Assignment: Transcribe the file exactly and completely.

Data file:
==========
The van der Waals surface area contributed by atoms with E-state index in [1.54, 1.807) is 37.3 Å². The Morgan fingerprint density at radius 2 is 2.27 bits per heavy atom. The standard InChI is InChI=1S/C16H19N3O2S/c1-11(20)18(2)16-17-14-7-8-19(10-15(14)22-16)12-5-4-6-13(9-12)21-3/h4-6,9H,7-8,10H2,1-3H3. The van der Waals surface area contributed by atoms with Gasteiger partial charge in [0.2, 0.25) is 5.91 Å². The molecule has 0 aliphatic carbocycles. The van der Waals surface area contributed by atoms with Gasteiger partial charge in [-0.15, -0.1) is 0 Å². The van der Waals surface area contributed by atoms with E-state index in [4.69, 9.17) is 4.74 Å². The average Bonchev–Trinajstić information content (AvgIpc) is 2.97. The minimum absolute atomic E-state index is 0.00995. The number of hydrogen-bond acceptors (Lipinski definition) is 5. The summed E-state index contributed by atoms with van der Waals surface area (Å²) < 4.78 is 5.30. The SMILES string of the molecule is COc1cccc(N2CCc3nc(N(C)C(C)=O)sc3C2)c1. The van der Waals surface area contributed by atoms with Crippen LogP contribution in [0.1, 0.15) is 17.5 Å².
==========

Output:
The van der Waals surface area contributed by atoms with E-state index in [1.54, 1.807) is 37.3 Å². The Morgan fingerprint density at radius 2 is 2.27 bits per heavy atom. The standard InChI is InChI=1S/C16H19N3O2S/c1-11(20)18(2)16-17-14-7-8-19(10-15(14)22-16)12-5-4-6-13(9-12)21-3/h4-6,9H,7-8,10H2,1-3H3. The van der Waals surface area contributed by atoms with Gasteiger partial charge in [0.2, 0.25) is 5.91 Å². The molecule has 0 aliphatic carbocycles. The van der Waals surface area contributed by atoms with Gasteiger partial charge in [-0.15, -0.1) is 0 Å². The van der Waals surface area contributed by atoms with E-state index in [4.69, 9.17) is 4.74 Å². The average Bonchev–Trinajstić information content (AvgIpc) is 2.97. The minimum absolute atomic E-state index is 0.00995. The number of hydrogen-bond acceptors (Lipinski definition) is 5. The summed E-state index contributed by atoms with van der Waals surface area (Å²) < 4.78 is 5.30. The SMILES string of the molecule is COc1cccc(N2CCc3nc(N(C)C(C)=O)sc3C2)c1. The van der Waals surface area contributed by atoms with Crippen LogP contribution in [0.1, 0.15) is 17.5 Å².